Here are a selection and please feel free to email me with your examples and links.
NHS Targets are Crazy nurses warn (Independent, 24th January 2003)
Targets can seriously damage your health (British Medical Journal, 18th September 2003)
Election deportation targets put lives at risk (IRR news, 11th April 2005)
Indicators, targets and the decline of education? (Teaching Expertise, February 2008)
‘Creative’ solutions to knife crime thwarted by government targets (Children & Young people now, 28th May 2008)
Targets aimed at speeding up English planning decisions have led councils to reject more developments (BBC, 17th December 2008)
Hospital turns away ambulances…to meet Government targets (Sutton and Croyden Guardian, 17th December 2008)
NHS targets ‘harm hip patients’ (BBC, 24th December 2008)
Hospitals ‘dump’ patients in wards to hit target (The Telegraph, 23rd December 2009)
Culture of targets prevents nurses from tending to patients (21st March 2009)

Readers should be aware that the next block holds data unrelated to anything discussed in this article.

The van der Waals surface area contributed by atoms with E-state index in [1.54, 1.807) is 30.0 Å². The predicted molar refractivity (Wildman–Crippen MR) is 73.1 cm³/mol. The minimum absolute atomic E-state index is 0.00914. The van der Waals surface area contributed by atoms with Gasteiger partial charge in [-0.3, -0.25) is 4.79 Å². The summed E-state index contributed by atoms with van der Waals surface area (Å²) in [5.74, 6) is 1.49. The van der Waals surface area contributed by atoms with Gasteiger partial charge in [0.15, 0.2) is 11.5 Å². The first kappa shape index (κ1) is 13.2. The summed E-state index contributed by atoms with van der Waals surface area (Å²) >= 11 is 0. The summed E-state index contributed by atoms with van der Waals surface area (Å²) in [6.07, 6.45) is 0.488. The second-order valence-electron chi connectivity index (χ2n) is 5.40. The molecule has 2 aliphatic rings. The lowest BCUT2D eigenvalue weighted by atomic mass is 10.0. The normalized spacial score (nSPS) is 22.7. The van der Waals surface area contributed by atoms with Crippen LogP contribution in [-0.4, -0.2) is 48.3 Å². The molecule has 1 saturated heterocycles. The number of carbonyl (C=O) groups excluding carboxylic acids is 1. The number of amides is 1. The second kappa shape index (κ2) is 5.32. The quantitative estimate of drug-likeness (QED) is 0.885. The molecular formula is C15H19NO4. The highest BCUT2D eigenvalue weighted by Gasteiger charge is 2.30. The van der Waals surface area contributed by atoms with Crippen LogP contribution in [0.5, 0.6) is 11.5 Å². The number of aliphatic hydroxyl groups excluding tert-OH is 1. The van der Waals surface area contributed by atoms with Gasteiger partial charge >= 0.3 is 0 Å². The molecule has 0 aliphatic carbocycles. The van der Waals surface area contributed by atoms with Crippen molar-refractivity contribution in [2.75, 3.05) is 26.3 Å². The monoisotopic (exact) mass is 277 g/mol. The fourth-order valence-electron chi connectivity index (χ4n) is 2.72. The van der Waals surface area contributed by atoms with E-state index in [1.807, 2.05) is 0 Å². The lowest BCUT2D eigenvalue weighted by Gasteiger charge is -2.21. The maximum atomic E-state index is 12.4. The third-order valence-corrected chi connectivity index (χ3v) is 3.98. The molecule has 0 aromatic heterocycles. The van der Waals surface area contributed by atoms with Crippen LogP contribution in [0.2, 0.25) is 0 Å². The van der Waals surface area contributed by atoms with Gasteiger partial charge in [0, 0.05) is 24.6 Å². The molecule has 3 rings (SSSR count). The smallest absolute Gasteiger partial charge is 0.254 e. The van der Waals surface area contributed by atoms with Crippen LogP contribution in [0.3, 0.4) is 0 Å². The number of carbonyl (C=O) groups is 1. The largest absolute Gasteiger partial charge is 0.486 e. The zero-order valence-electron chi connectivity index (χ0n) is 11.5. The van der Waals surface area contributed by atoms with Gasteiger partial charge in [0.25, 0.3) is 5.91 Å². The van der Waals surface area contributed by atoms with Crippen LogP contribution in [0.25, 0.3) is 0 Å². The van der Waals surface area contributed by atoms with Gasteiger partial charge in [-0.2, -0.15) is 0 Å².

Hospital uploads paper referrals to hit Choose and Book targets (Pulse, 25th March 2009)
Patients with suspected cancer forced to wait so NHS targets can be hit (The Telegraph, 7th June 2009)
Planning measures ‘perverse incentives’ (LGC, 3rd July 2009)
Patients moved from A & E units before they were properly assessed to hit a Government target to treat them within four hours (The Telegraph, 14th July 2009)
‘A&E targets put patients at risk’ (Telegraph & Argus, 14th July 2009)
Hospital chairman quits over dangerous targets (The Telegraph, 25th July 2009)
‘Prisoner chess’ is a result of government targets (The Independent, 21st October 2009)
NHS staff ‘fiddle waiting time figures’ survey claims (The Telegraph, 21st November 2009)
Call for 999 ambulance response targets rethink (BBC, 17th December 2009)